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[Treatment] Treating UARS with CPAP and bilevel - Printable Version

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RE: UARS and APAP - WillSleep - 11-15-2019

(11-15-2019, 07:21 AM)slowriter Wrote: Because I now have the oximeter and I was curious, I did last night with the same settings, but with the EERS-adapted mask.

Of note:
  • as with first time I tried, significant (20%) increase in median TV, but significant decline in 95% and max TV
  • MV is higher also; a bit higher than "normal"
  • from start until 3:30, looks to be roughly 2% improvement in median spo2 (from 93 to 95)
  • there's then a drop in spo2 after that; not sure why; including this, though, median spo2 is still higher than night before
  • no significant change in RR


Congrats on seeing a bump in SpO2 for at least part of the night.  Lets you know gains are out there to be found.

"- as with first time I tried, significant (20%) increase in median TV, but significant decline in 95% and max TV
- MV is higher also; a bit higher than "normal"

MV is derived from TV so lets focus on the TV change.  Especially from the decline in Max and 95% TV as the Median goes up I am starting to suspect that at least some of the higher TV and therefore MV are inaccurate readings from EERS impacts to the Vauto's very pressure sensitive sensors used to attempt to indirectly derive Tidal Volume.  

Yes we should watch these but for now I would consider abnormal VAuto MV & TV readings mostly "suspect" and bias to trust the Pulse-Ox a little more than the MV & TV.  

"- there's then a drop in spo2 after that; not sure why; including this, though, median spo2 is still higher than night before" 
You were not showing high pressure rate changes or flow limitations from 5-5am.   A review of 4-5am video is where that $25 IR camera purchase maybe will pay off to help you see what is going on.

Comparing heart rate levels and variability in both the Dreem and the Pulse-Ox at this time might help validate the Pulse-Ox.

Might use the cheap white paper medical tape to tie the Pulse-Ox sensor tightly to your finger to help make sure what you are seeing is just not poor readings from poor fit.        
    
Regardless of VAuto reported changes if you have you have not yet had the chance I would try to validate the Pulse-Ox's accuracy with other known reliable Pulse-Ox's from friends, quick clinics in the drugstore, your doctor's office etc.  


//////////

On my hopefully not slow journey to build out a professional level scientific research and testing environment.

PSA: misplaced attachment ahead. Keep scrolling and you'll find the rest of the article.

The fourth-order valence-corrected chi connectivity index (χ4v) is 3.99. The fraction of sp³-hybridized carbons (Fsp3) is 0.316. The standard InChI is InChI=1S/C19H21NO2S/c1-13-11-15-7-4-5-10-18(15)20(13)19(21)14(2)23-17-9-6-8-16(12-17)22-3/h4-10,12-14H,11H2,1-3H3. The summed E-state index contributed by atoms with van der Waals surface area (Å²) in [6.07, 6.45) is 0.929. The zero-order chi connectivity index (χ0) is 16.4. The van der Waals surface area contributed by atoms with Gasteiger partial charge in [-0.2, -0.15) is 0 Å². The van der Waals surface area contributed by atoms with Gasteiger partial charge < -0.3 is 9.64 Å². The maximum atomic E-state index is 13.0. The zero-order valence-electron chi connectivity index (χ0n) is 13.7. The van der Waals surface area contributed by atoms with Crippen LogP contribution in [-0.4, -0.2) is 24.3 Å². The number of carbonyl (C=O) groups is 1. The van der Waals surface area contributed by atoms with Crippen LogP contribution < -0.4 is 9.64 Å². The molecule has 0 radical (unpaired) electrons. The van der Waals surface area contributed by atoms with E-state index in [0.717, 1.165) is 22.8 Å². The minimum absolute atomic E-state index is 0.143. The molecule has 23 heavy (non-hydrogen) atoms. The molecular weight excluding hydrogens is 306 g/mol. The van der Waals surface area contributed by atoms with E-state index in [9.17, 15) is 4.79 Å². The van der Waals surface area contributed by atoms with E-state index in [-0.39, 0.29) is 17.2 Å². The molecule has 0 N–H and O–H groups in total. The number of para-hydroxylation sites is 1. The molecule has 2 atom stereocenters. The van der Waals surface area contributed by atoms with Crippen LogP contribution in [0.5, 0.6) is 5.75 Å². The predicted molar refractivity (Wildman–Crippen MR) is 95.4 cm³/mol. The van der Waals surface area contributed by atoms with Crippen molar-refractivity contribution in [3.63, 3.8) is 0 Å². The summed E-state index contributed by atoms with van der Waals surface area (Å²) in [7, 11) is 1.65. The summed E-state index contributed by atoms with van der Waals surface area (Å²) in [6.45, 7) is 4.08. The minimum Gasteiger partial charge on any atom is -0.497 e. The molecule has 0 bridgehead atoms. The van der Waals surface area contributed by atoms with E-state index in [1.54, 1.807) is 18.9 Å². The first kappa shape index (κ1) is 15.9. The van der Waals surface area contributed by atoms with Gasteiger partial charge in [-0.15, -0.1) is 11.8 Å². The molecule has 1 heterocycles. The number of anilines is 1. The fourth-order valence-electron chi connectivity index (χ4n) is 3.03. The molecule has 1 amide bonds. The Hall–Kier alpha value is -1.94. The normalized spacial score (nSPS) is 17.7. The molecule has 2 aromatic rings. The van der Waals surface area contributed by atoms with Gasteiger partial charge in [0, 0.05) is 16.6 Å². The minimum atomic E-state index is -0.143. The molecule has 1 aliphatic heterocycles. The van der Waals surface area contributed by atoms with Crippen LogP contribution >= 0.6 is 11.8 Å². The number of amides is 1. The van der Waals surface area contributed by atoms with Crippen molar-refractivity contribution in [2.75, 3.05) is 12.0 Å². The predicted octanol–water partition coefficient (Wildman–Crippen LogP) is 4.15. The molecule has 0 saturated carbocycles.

My NICO 2 arrived.  Additional kit is on the way.  
http://www.oem.respironics.com/Downloads/1027412_NICO2FldrLitPkg_SalesAid.pdf

[attachment=17080]


Unfortunately so far my Capnostat is not cooperating.   Oh-jeez


Good Luck!
WillSleep


RE: UARS and APAP - slowriter - 11-15-2019

(11-15-2019, 02:20 PM)WillSleep Wrote: Might use the cheap white paper medical tape to tie the Pulse-Ox sensor tightly to your finger to help make sure what you are seeing is just not poor readings from poor fit.        

This seems the most likely explanation.

(11-15-2019, 02:20 PM)WillSleep Wrote: Comparing heart rate levels and variability in both the Dreem and the Pulse-Ox at this time might help validate the Pulse-Ox... I would try to validate the Pulse-Ox's accuracy with other known reliable Pulse-Ox's from friends, quick clinics in the drugstore, your doctor's office etc.

The spo2 readings from the contec device are close enough to the other portable pulse oximeter I have (for high altitude travel). The HR data on the contec seems a bit higher than on the Dreem. But that occasionally has its own signal quality problems (also fit based).

Interestingly, spo2 from left hand index finger is a few points lower than on my right index finger; on both devices.

To sleeprider's concern, I'm only intending to get a general sense of the impact of EPAP and PS on my spo2 with this exercise. Once I figure out how it works, I won't likely be tracking it much.


RE: UARS and APAP - WillSleep - 11-15-2019

Sleeprider and Boujour, 

I appreciate the concern.

For a good portion of the population here, likely the majority, I agree wholeheartedly with the sentiments and concepts you are sharing.   

We also have people here in their 20's, 30's, 40's, 50's and some older for whom I do not believe those are always the right answers.

I personally have four decades to go, have a 'normal' bmi and apart from needing to improve sleep I am told I am otherwise completely healthy.  In the same way I see no reason why I should settle for an AHI of 5.0 as being treated I see it unwise to settle for a nightly SpO2 levels that the research on PubMed shows will have long term detrimental impacts to my cerebral tissue and more when I can achieve a higher SpO2.   I believe there are others here who feel the same way.